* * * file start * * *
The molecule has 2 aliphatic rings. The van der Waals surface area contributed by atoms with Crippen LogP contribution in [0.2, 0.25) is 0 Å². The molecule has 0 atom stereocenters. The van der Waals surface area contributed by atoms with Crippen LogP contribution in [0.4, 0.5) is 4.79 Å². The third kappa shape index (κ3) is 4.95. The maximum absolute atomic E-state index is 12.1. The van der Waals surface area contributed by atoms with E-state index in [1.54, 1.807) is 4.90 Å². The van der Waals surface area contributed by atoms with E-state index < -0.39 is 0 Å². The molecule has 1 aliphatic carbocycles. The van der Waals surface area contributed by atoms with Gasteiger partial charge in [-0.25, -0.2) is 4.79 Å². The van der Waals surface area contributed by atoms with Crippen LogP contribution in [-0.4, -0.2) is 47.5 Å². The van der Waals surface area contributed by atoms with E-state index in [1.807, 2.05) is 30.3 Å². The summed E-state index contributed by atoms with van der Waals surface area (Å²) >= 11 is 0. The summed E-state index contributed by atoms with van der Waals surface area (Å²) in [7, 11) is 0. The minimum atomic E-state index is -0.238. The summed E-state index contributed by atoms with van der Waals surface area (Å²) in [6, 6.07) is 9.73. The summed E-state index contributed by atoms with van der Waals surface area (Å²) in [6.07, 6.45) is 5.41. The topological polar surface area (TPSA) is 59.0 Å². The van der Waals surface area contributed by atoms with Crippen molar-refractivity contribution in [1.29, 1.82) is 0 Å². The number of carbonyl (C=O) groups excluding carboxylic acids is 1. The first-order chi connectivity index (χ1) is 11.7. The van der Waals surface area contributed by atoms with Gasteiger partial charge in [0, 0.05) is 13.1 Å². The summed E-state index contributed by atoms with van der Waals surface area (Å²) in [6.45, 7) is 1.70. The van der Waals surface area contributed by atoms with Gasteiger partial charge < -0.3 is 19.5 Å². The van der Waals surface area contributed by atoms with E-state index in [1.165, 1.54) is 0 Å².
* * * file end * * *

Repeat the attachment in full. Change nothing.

The molecule has 2 aliphatic rings. The van der Waals surface area contributed by atoms with Crippen LogP contribution in [0.2, 0.25) is 0 Å². The molecule has 0 atom stereocenters. The van der Waals surface area contributed by atoms with Crippen LogP contribution in [0.4, 0.5) is 4.79 Å². The third kappa shape index (κ3) is 4.95. The maximum absolute atomic E-state index is 12.1. The van der Waals surface area contributed by atoms with E-state index in [1.54, 1.807) is 4.90 Å². The van der Waals surface area contributed by atoms with E-state index < -0.39 is 0 Å². The molecule has 1 aliphatic carbocycles. The van der Waals surface area contributed by atoms with Gasteiger partial charge in [-0.25, -0.2) is 4.79 Å². The van der Waals surface area contributed by atoms with Crippen LogP contribution in [-0.4, -0.2) is 47.5 Å². The van der Waals surface area contributed by atoms with E-state index in [1.807, 2.05) is 30.3 Å². The summed E-state index contributed by atoms with van der Waals surface area (Å²) >= 11 is 0. The summed E-state index contributed by atoms with van der Waals surface area (Å²) in [7, 11) is 0. The minimum atomic E-state index is -0.238. The summed E-state index contributed by atoms with van der Waals surface area (Å²) in [6, 6.07) is 9.73. The summed E-state index contributed by atoms with van der Waals surface area (Å²) in [6.07, 6.45) is 5.41. The topological polar surface area (TPSA) is 59.0 Å². The van der Waals surface area contributed by atoms with Crippen molar-refractivity contribution in [1.29, 1.82) is 0 Å². The number of carbonyl (C=O) groups excluding carboxylic acids is 1. The first-order chi connectivity index (χ1) is 11.7. The van der Waals surface area contributed by atoms with Gasteiger partial charge in [0, 0.05) is 13.1 Å². The summed E-state index contributed by atoms with van der Waals surface area (Å²) in [6.45, 7) is 1.70. The van der Waals surface area contributed by atoms with Gasteiger partial charge < -0.3 is 19.5 Å². The van der Waals surface area contributed by atoms with E-state index in [1.165, 1.54) is 0 Å².